Ingezonden

Seperated bike lanes are important to NYC Mayor Michael Bloomberg (nicomachus/ Creative Commons)

New York City is a safer place to ride that it was five
years ago, even still, current Mayor Michael Bloomberg is caught in a firestorm
among riders in the Big Apple for allegedly suggesting that separated bike
lanes are more important than bicycle helmets.

Currently, New York City only requires helmets for those
riders 14 years old and younger.

The backlash started earlier this month when the Mayor shot
down a call for a mandatory bike helmet law, which was seen by some in the city
to be a strange move, especially given that Bloomberg is responsible for his
push to ban the sale of soft drinks in sizes larger than 16 ounces. Some have
questioned why the Mayor would champion one so-called “nanny state” law while
opposing another.

Moreover, Bloomberg, who was a billionaire media mogul
before running for mayor in 2001, has a philanthropy program, which reportedly
provides helmets to motorcycle and scooter riders. But instead of even providing
helmets to cyclists in New York, Bloomberg has stressed the need for separate
bicycle lanes. “The most important thing we can do is separate bicycles lanes
from traffic, and that’s one of the things we’re really trying to do,” the
Mayor told reporters while speaking at the Montefiore Medical Center about the
dangers of obesity.

The proposal that would require all New York City cyclists
to wear helmets was proposed in May by Councilman David Greenfield, who said in
a statement, “This is the simplest thing a cyclists can do to protect
themselves. To do anything else is frankly irresponsible.”

Deputy Mayor Howard Wolfson fired back suggesting, “the best
way to protect cyclist is to avoid accidents in the first place, and you do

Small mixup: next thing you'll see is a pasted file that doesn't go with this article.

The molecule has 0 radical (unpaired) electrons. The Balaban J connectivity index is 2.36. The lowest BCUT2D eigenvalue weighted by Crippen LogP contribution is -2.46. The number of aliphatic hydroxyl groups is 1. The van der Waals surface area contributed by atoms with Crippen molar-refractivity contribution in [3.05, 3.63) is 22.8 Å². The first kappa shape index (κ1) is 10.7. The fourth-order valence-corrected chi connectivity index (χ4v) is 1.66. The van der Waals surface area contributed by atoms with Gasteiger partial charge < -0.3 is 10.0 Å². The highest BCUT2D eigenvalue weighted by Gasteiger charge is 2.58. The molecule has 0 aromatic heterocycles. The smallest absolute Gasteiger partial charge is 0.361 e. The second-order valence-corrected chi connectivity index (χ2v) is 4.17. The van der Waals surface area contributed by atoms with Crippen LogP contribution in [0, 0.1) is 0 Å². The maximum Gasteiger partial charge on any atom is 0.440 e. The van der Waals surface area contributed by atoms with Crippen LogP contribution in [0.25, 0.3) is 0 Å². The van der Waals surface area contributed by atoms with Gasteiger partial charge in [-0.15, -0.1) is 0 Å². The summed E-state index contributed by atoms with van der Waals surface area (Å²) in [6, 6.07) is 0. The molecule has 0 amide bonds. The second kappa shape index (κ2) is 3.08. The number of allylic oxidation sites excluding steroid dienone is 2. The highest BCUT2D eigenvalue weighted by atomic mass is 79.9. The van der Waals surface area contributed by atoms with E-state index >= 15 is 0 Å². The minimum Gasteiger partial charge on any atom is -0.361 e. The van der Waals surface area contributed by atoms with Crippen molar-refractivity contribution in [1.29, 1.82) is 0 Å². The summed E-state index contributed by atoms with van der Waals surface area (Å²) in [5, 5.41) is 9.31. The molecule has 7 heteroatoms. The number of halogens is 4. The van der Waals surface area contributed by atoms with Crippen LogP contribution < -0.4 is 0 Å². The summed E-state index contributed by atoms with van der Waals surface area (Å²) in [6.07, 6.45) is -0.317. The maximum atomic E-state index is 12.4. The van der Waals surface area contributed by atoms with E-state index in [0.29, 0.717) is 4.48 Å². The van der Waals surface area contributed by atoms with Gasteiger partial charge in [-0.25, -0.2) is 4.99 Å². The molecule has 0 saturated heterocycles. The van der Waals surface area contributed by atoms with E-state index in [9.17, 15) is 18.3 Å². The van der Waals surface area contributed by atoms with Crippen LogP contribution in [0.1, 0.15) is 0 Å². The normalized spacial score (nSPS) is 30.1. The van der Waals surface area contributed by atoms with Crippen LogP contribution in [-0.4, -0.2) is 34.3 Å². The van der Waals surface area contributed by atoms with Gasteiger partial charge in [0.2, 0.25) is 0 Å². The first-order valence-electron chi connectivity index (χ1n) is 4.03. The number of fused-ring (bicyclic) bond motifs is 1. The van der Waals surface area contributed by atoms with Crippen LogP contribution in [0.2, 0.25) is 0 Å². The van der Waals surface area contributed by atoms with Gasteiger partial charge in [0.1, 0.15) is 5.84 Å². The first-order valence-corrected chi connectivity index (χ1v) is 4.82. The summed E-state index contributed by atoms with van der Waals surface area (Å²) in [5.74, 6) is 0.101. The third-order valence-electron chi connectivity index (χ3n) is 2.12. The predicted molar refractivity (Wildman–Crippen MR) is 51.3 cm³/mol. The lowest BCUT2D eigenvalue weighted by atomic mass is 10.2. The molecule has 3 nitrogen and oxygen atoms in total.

that with more bike lanes.”

Those lanes could be a bit more crowded however, as the
Mayor also defended the upcoming bike share program that will reportedly add
about 10,000 bikes to the mean streets of the city that never sleeps. “It’s New
York,” Bloomberg told reporters. “Ten thousand is a trivial number.”

Local cyclists have praised the bike share program, and Ellen
Jaffe, president of the New York Cycle Club previously told BikeRadar.
“This will inevitably make New York City a much more bike friendly town.”

However she even she seemed confused by this strange debate
over helmets versus bike lanes. Wouldn’t encouraging the use of helmets, while
supporting bike lanes be the best option? “Helmets are regarded as essential
equipment at NYCC,” Jaffe added. “You can’t do an NYCC ride without
one.”

But Jaffe doesn’t think encouraging the use of helmets
outweighs the need for bike lanes. “As you must know, there is growing use of
the bike lanes as the infrastructure is built,” she added.

And while he never actually spoke out against
helmets per say, when asked by a reporter whether a mandatory helmet law could actually
discourage cycling, Bloomberg only continued his push for the lanes. Unfortunately
for cyclists in New York it appears that they’re being told what is best for
them while no one is actually asking them what they want.

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